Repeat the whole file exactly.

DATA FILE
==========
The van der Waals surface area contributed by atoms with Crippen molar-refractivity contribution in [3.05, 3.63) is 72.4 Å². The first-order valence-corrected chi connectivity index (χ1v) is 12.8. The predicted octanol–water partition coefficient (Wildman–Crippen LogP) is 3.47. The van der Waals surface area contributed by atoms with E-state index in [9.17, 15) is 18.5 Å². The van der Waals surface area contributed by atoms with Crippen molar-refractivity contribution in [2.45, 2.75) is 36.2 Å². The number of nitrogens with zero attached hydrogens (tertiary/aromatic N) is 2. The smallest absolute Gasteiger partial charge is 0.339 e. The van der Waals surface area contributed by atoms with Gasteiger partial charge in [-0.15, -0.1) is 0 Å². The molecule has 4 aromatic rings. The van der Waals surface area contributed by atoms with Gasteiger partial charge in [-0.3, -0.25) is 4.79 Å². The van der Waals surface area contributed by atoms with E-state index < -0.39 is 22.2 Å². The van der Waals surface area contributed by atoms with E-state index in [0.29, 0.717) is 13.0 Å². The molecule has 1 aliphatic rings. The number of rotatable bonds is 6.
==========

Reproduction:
The van der Waals surface area contributed by atoms with Crippen molar-refractivity contribution in [3.05, 3.63) is 72.4 Å². The first-order valence-corrected chi connectivity index (χ1v) is 12.8. The predicted octanol–water partition coefficient (Wildman–Crippen LogP) is 3.47. The van der Waals surface area contributed by atoms with E-state index in [9.17, 15) is 18.5 Å². The van der Waals surface area contributed by atoms with Crippen molar-refractivity contribution in [2.45, 2.75) is 36.2 Å². The number of nitrogens with zero attached hydrogens (tertiary/aromatic N) is 2. The smallest absolute Gasteiger partial charge is 0.339 e. The van der Waals surface area contributed by atoms with Gasteiger partial charge in [-0.15, -0.1) is 0 Å². The molecule has 4 aromatic rings. The van der Waals surface area contributed by atoms with Gasteiger partial charge in [-0.3, -0.25) is 4.79 Å². The van der Waals surface area contributed by atoms with E-state index < -0.39 is 22.2 Å². The van der Waals surface area contributed by atoms with E-state index in [0.29, 0.717) is 13.0 Å². The molecule has 1 aliphatic rings. The number of rotatable bonds is 6.